He looked around. The mikveh consisted of two buildings, with the purifying baths, now empty and dry, between them. The first room was for undressing and ritual cleansing. It had remained relatively intact since the bombardment, except that one glancing hit on the roof had covered the mosaics of the floor with bits of mortar and broken roof tiles. Three families had taken refuge in the small building directly across from the purification pools after their quarters had been overtaken by the fire along the western walls. Most of the Zealots' families had lived inside the casemate walls themselves during the siege, existing in tiny rooms that allowed them to defend against climbers and stay out of range of the Roman snipers on the other side of the deep ravine called Wadi Masada. If they had not sought shelter in the palace, and the killing had been done, he should find bodies in the building on the other side of the empty pools.
He peered out the doorway, scanning the terraces, then drew back as another ballista stone came hissing directly overhead. It missed the pool building roof by a few feet and shattered in the darkness against the hardpan rock of the mountain. He bolted across the pool terrace and dived into the anteroom of the other bathhouse building as a bolt from a catapult whined behind his back. He stood up, brushed off his robe, and drew the long iron dagger. He had no need to test its edge; a Sicarius with a dull weapon was a contradiction in terms.
There was a ragged cloth curtain hanging between the anteroom and the chamber inside. He paused, steeling himself. It was one thing to accede to mass suicide while in thrall to Eleazar's rhetoric. It was another thing altogether to kill people he knew, men and women and, yes, God cleanse his soul, children, alongside whom he had lived, fought, and prayed for nearly three years. His heart pounding, he took a deep breath and touched the curtain with the point of the dagger. Then he realized it was heavy — and wet. He let go of it and stared down at his hand in the dim light, frowning at the dark stain. Then it hit him: The curtain was soaked with blood. He took another deep breath and pushed the curtain aside. What he saw took his breath away.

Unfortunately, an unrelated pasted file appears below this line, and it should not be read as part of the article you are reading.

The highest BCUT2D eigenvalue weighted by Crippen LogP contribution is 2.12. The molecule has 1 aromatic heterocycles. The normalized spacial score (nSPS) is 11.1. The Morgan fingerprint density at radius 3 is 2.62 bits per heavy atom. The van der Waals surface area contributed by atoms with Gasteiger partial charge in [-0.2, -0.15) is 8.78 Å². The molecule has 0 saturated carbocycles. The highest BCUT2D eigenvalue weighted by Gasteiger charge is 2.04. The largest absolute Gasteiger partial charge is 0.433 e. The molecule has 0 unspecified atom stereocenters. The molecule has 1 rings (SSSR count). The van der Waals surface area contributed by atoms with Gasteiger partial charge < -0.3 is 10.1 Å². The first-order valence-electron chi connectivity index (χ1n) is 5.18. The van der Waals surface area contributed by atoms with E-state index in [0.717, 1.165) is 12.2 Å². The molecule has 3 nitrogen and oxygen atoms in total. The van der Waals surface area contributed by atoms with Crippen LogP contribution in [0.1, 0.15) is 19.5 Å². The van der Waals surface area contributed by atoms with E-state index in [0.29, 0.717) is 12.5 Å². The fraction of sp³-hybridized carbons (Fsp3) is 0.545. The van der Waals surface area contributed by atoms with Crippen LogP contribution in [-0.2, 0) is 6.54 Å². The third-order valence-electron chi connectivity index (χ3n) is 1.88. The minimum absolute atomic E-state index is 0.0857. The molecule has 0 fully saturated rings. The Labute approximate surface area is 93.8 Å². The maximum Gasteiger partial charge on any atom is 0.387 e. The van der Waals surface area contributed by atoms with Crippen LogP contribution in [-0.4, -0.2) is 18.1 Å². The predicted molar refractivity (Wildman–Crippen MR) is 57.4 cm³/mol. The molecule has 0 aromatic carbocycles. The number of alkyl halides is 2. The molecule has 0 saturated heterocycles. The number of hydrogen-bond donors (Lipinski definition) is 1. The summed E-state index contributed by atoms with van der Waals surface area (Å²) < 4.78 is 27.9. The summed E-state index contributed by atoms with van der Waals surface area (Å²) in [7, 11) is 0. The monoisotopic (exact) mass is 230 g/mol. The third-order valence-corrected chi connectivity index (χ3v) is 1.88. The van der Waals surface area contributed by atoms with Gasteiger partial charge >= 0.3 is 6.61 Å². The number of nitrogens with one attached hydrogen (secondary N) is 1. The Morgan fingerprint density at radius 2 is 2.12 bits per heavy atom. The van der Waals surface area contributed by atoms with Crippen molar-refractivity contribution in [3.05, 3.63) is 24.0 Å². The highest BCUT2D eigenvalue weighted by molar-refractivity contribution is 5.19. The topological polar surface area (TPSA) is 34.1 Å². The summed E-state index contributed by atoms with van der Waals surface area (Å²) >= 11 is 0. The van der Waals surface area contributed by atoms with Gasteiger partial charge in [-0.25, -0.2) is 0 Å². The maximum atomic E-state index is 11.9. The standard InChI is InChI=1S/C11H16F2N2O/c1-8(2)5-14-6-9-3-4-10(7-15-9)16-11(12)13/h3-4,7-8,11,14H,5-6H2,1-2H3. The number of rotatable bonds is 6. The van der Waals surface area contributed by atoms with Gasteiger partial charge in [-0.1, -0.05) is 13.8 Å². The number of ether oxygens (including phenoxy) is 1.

He had been at war continuously now for the past seven years, first in Galilee, then at the Siege of Jerusalem. When the city finally had fallen and almost the entire surviving population, reportedly some one hundred thousand Jews, had been put to the sword, he had seen the city's streets literally awash with blood. What he beheld now, in this tiny room, still managed to shock him. Simon, son of Giora, had apparently been the executioner. He had cut their throats. Judah counted, his lips moving silently. Ten people. The entire room, the walls, the low ceiling, the back side of the cloth curtain, and every square foot of the floor had been painted in arterial blood. The bronze stench of it nearly overwhelmed him, and he had to swallow hard to keep from gagging. Simon had taken an easier way out, he noted, stabbing himself in the inner thigh and then wrapping a prayer shawl around his head and face, unable to bear further witness to the horrifying thing he had done. It is still an eligible thing to die after a glorious manner, Eleazar had said — but this was not glory. This was simply slaughter.
Excerpted from The Last Man by P. T. Deutermann. Copyright © 2012 P. T. Deutermann. Excerpted by permission of St. Martin's Press.
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What People are Saying About This
"Well-done...a terrific story... Damn good."Kirkus Reviews
Most Helpful Customer Reviews
While I enjoy all his books this one has that extra adventure and suspense reminiscent of his earlier books. It's a little slow at the beginning but then develops well and takes you along to the end. A good read, well done.
The story starts slowly without the current trend toward "instant-action", or "instant crisis" ....... which is a welcome feature. The necessary parts of a knowledge of the history surrounding the Masada mount are filtered in bits and pieces without a pedantic essay. The building "anticipations", of both personal interactions, and the variation of the known history are nicely paced and do not overplay to the to overly dramatic. A modest knowledge of the "Jewish revolt" of 70AD helps but is not essential.
I enjoyed it.